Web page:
Downtown 6 N. Market St. (843) 628-5959

One of the true treats of life in Hawaii is knowing that no matter where you go — whether it’s a fancy restaurant, a gastropub, or a sports bar — you’ll find poke on the menu. What’s poke, you ask? Just about the best bar food ever, like broke da mouth good, brah. Basically, poke is pretty simple. Take some ahi, chop it into cubes, toss it in a bowl, and throw in some onions, scallions, and limu (seaweed), and lightly coat the whole thing in chili sauce and shoyu (soy sauce) but be sure to maintain a light touch. While poke is a rarity on the mainland, it’s even rarer in the South. Fortunately, Tabbuli offers their take on this Aloha State staple, Ahi Tuna Poke, and they do a pretty dang good job of maintaining poke’s poke-ness while giving it a hip makeover. The limu may not be there, but the deep red ahi’s cut into chunks, the onions are hanging out, and the whole thing has a nice peppery punch. Tabbuli adds crispy wontons to the mix as well as carrots and mangos, a move that bucks tradition but adds a nice crunch. Now, if only somebody around here would try their hand at lomi lomi salmon and Spam musubi. —Chris Haire


1739 Maybank Hwy. James Island (843) 795-6995
1405 Ben Sawyer Blvd. Mt. Pleasant (843) 884-2425

At first blush, a tapas joint seems like an odd place to find sushi. After all, tapas is Spanish, not Japanese. But the more you think about it, the more it makes sense. Tapas and sushi both offer bite-sized bites and they naturally lend to convivial, conversational eating. The folks at J.Paul’z are apparently well aware of this fact. How else do you explain their extensive sushi menu? Not surprisingly, J.Paul’z offers up the fried sushi offerings that are so popular in these parts — crispy stuff like the Island Roll (tempura-fried shrimp, avocado, cream cheese served with an aioli sauce) and the Cajun Tempura Roll (fried shrimp and asparagus, and avocado), as well the usual American faves like the Philadelphia Roll and the California Roll. —Chris Haire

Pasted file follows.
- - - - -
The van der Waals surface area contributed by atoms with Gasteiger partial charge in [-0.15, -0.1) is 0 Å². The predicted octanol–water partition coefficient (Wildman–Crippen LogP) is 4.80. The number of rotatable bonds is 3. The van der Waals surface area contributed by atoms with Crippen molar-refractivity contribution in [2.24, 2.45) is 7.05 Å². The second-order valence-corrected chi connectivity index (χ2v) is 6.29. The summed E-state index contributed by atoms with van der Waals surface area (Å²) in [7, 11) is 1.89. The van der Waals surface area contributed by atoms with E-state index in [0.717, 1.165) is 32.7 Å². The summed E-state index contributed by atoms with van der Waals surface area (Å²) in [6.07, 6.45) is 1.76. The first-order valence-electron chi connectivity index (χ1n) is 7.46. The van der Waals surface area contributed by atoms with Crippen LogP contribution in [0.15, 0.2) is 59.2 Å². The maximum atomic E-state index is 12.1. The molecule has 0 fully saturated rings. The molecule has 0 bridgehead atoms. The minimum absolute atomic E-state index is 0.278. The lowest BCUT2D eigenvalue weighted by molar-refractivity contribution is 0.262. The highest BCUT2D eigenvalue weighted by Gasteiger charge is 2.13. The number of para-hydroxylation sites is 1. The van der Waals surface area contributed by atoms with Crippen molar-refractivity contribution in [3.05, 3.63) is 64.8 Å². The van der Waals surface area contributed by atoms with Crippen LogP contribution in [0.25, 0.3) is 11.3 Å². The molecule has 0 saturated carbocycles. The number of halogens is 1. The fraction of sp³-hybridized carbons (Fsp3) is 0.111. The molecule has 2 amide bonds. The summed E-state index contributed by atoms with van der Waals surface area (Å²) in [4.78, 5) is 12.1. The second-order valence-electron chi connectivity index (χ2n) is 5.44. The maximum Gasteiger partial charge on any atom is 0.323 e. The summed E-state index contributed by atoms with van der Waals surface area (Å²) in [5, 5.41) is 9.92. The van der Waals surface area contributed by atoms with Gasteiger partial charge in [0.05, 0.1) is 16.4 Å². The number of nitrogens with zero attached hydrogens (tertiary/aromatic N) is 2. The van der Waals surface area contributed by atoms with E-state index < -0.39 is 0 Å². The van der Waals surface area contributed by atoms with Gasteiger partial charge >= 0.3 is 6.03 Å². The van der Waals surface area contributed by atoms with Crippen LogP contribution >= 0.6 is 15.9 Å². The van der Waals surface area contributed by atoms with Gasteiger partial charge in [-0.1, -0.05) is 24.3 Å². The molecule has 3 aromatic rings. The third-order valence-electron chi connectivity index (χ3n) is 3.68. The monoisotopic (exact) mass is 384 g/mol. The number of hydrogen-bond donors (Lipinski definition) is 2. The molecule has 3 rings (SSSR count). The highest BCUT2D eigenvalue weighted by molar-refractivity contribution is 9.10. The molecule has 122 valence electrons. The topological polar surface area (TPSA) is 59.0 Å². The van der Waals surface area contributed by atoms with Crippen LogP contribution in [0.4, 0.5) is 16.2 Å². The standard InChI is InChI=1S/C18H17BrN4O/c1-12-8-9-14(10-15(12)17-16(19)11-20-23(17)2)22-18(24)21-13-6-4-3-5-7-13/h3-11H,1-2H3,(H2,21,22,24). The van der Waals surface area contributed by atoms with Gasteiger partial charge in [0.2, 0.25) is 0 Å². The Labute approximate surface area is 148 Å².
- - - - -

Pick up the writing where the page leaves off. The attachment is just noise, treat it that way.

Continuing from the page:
167 East Bay St. Downtown (843) 727-0111

There’s a reason that Cypress has kept their Sashimi Tuna and Oyster dish on their menu for going on nine years — it’s insanely popular. In fact, on any given Friday or Saturday night, Chef Craig Deihl says they might go through up to 225 Beausoleil oysters, the small, salty New Brunswick variety that’s the base of the dish. Shucked to order and served on the half-shell, the oyster is topped with a thin slice of sashimi tuna and then a chili garlic glaze. It’s finished off with a fragrant, nasal-clearing blend of fresh pineapple juice and wasabi. “You get the flavor of the briny oyster, the creamy, fatty tuna, and the sweet and sour glaze and that spicy, sweet wasabi glaze,” Deihl says. “It hits every note on the palate that you’re looking for in a well-balanced dish. That’s what I’ve learned from Japanese culture, that balance of hot, salty, sour, sweet.” —Erica Jackson Curran


442 King St. Downtown (843) 722-3474

You can think of Fish’s Tuna Tartare as an upscale tuna salad. Served as a snack or starter, the dish blends chopped bits of buttery raw tuna with chive crème fraîche, shallots, cucumber, and pepper. When eaten with the lightweight Vietnamese crackers served, there’s a powerful crunch to the dish that pairs nicely with the velvety texture of the fish. —Erica Jackson Curran